Monday, February 2, 2015

Globe Editorial on CSIS powers bill.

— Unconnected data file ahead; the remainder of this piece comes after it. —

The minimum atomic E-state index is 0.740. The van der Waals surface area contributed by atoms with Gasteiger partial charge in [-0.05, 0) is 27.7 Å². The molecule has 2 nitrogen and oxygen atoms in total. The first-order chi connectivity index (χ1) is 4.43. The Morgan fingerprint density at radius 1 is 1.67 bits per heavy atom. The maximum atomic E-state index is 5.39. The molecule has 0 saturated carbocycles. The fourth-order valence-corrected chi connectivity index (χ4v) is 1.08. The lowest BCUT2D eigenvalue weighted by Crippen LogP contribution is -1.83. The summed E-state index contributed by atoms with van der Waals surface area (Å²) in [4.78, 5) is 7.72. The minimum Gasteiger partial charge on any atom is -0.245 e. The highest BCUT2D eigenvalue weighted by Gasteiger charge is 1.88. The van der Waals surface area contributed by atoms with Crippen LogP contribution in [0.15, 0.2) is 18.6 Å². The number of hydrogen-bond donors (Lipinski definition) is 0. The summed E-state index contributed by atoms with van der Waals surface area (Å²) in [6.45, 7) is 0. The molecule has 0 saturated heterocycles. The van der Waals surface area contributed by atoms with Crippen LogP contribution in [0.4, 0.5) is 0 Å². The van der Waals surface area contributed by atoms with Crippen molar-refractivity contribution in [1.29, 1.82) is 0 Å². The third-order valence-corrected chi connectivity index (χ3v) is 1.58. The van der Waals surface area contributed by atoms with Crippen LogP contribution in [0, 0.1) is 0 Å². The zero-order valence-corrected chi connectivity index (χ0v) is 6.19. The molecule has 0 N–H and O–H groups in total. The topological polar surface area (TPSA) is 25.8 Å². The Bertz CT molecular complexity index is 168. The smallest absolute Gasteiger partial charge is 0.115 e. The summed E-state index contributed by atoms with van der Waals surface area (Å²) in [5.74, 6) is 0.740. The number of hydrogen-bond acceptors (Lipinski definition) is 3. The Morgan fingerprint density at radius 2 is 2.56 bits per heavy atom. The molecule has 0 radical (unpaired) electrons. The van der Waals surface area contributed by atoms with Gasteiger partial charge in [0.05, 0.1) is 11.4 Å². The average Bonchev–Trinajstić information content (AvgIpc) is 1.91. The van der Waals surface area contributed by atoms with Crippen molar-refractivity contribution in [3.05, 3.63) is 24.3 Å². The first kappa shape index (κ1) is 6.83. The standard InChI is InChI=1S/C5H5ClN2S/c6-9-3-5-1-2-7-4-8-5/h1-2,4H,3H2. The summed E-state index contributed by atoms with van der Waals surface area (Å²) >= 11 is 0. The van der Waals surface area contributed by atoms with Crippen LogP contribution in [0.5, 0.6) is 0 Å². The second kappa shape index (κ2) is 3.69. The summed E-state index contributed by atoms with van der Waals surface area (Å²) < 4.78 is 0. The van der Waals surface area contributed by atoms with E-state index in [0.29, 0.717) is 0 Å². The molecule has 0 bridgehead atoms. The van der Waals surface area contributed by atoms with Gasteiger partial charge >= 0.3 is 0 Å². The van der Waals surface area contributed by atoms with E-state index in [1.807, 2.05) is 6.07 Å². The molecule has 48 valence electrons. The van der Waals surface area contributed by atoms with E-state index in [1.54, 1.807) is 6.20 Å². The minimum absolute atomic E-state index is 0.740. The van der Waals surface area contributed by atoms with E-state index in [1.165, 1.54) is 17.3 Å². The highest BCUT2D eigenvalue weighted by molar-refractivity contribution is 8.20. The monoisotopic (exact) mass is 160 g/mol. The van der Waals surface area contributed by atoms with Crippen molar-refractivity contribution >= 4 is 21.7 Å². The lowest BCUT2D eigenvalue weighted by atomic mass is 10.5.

Prime Minister Stephen Harper never tires of telling Canadians that we are at war with the Islamic State. Under the cloud of fear produced by his repeated hyperbole about the scope and nature of the threat, he now wants to turn our domestic spy agency into something that looks disturbingly like a secret police force. Canadians should not be willing to accept such an obvious threat to their basic liberties. Our existing laws and our society are strong enough to stand up to the threat of terrorism without compromising our values. This week, Mr. Harper released a video in which he recklessly conflates the two recent lone-wolf incidents in Canada with the Islamic State’s call for attacks on “non-believing countries.” The two attacks – one in Ottawa and the other in St-Jean-sur-Richelieu, Que. – were horrendous. They shocked Canadians and scared them. But there is no evidence that either attacker was connected to ISIS. The more likely theory is that they were troubled young men who self-radicalized. And yet, as the Prime Minister reminds viewers in the video that ISIS has urged its followers to “attack, quote, disbelieving Canadians in any manner, vowing that we should not feel secure even in our own homes,” the words are spoken over footage of the aftermath of the shooting at the National War Memorial, as if the Ottawa attack were a direct outcome of ISIS’s urgings. If the Prime Minister has evidence that either attack was directly linked to ISIS, he should provide it, instead of deceptively implying it in a video saturated with images of fighter jets, warships and rappelling soldiers. (It is reasonable to ask why so political a video appeared on the Prime Minister’s website, but then Mr. Harper has long forgone the niceties of distinguishing partisan activities from his duties as head of government.) The video was posted on Wednesday. On Friday, Mr. Harper – intoning that “a great evil has been descending over our world” – tabled his new anti-terrorism act. The bill gives CSIS, the domestic spy agency, the ability to act like a police force. Mr. Harper and the Conservatives will deny this, since CSIS will not be allowed to make arrests or detain suspects. But its operatives will no longer be limited to gathering intelligence and then passing it on to the RCMP for investigation. Nor will CSIS be limited to cutting out the RCMP middleman in cases of terrorism. This is not an “anti-terrorism act.” The bill is about “threats to the security of Canada,” which include but are not limited to: interfering with the ability of the Canadian government to maintain economic or fiscal stability; espionage; interference with critical infrastructure; terrorism; and doing anything in Canada that undermines the security of another state. (“Lawful advocacy, protest, dissent and artistic expression” are exempted from being threats to the security of Canada. But how well do governments define those things in times of “great evil”?) Under the proposed law, CSIS agents will be allowed to take measures to reduce any perceived “threat to the security of Canada.” Agents will only need a warrant for activities that might contravene Charter rights or the law. If there is any doubt that the agents will be on the front lines of Mr. Harper’s war, you only have to read the part of the bill that says that, in taking measures to reduce a threat, CSIS can’t kill or harm anyone, or “violate the sexual integrity of an individual.” Among the things CSIS agents will be legally allowed to do is to seek a warrant to break into someone’s home, seize and copy documents, “install, maintain or remove any thing” (presumably a monitoring device), or do anything else a judge agrees is reasonable in these heightened times. There are other troubling measures in the bill, including one that criminalizes the act of knowingly advocating or promoting the commission of terrorism offences “in general” by any group anywhere. Will it be illegal to show support for Hamas, a group the Harper government has designated as a terrorist organization? How much support will cross the line? That’s a good question. Most importantly, Parliament must not allow Mr. Harper to turn CSIS, an intelligence agency, into a secret police force. Intelligence-gathering was deliberately separated from police work 30 years ago, after the RCMP’s repeated breaches of the law and civil rights. A wise decision was made to keep police out of the spy business, and spies out of policing. CSIS was the outcome, but successive governments, including Mr. Harper’s, have not demonstrated enough seriousness about overseeing the agency’s activities and protecting Canadians’ privacy. And now CSIS agents are being offered police-like powers. This unwelcome idea is being pushed by the fearmongering of a campaigning Prime Minister. Yes, Islamic State is a menace. But the danger terrorism poses is not only one of violence; its mere threat can distort the way we live and think. On that score, terrorism will have been all too effective in Canada if this bill is adopted as is.